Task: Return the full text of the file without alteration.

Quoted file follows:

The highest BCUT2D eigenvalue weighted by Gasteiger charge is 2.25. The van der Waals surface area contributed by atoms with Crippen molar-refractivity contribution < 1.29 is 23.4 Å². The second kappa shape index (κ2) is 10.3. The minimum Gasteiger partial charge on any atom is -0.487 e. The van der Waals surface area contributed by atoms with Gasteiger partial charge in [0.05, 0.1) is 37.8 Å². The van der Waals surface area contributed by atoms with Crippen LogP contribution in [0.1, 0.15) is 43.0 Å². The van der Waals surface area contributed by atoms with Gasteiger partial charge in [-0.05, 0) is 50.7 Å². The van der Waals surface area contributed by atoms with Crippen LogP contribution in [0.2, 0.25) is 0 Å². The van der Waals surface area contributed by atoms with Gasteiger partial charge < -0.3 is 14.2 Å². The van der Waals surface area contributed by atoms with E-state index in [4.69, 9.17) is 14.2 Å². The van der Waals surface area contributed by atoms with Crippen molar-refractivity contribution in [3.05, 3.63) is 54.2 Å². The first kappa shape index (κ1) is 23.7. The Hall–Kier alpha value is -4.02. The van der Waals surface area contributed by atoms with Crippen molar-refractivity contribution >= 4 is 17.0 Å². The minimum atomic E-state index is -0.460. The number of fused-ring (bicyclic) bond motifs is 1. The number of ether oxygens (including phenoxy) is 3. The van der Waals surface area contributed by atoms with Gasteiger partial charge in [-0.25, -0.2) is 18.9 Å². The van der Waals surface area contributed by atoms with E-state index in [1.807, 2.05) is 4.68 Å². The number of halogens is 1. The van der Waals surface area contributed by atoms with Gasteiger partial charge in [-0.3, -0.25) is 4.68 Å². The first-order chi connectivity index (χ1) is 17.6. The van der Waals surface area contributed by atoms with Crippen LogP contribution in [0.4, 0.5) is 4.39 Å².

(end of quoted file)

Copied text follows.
The highest BCUT2D eigenvalue weighted by Gasteiger charge is 2.25. The van der Waals surface area contributed by atoms with Crippen molar-refractivity contribution < 1.29 is 23.4 Å². The second kappa shape index (κ2) is 10.3. The minimum Gasteiger partial charge on any atom is -0.487 e. The van der Waals surface area contributed by atoms with Gasteiger partial charge in [0.05, 0.1) is 37.8 Å². The van der Waals surface area contributed by atoms with Crippen LogP contribution in [0.1, 0.15) is 43.0 Å². The van der Waals surface area contributed by atoms with Gasteiger partial charge in [-0.05, 0) is 50.7 Å². The van der Waals surface area contributed by atoms with Crippen LogP contribution in [0.2, 0.25) is 0 Å². The van der Waals surface area contributed by atoms with Gasteiger partial charge < -0.3 is 14.2 Å². The van der Waals surface area contributed by atoms with E-state index in [4.69, 9.17) is 14.2 Å². The van der Waals surface area contributed by atoms with Crippen molar-refractivity contribution in [3.05, 3.63) is 54.2 Å². The first kappa shape index (κ1) is 23.7. The Hall–Kier alpha value is -4.02. The van der Waals surface area contributed by atoms with Crippen molar-refractivity contribution >= 4 is 17.0 Å². The minimum atomic E-state index is -0.460. The number of fused-ring (bicyclic) bond motifs is 1. The number of ether oxygens (including phenoxy) is 3. The van der Waals surface area contributed by atoms with Gasteiger partial charge in [-0.25, -0.2) is 18.9 Å². The van der Waals surface area contributed by atoms with E-state index in [1.807, 2.05) is 4.68 Å². The number of halogens is 1. The van der Waals surface area contributed by atoms with Gasteiger partial charge in [-0.3, -0.25) is 4.68 Å². The first-order chi connectivity index (χ1) is 17.6. The van der Waals surface area contributed by atoms with Crippen LogP contribution in [0.4, 0.5) is 4.39 Å².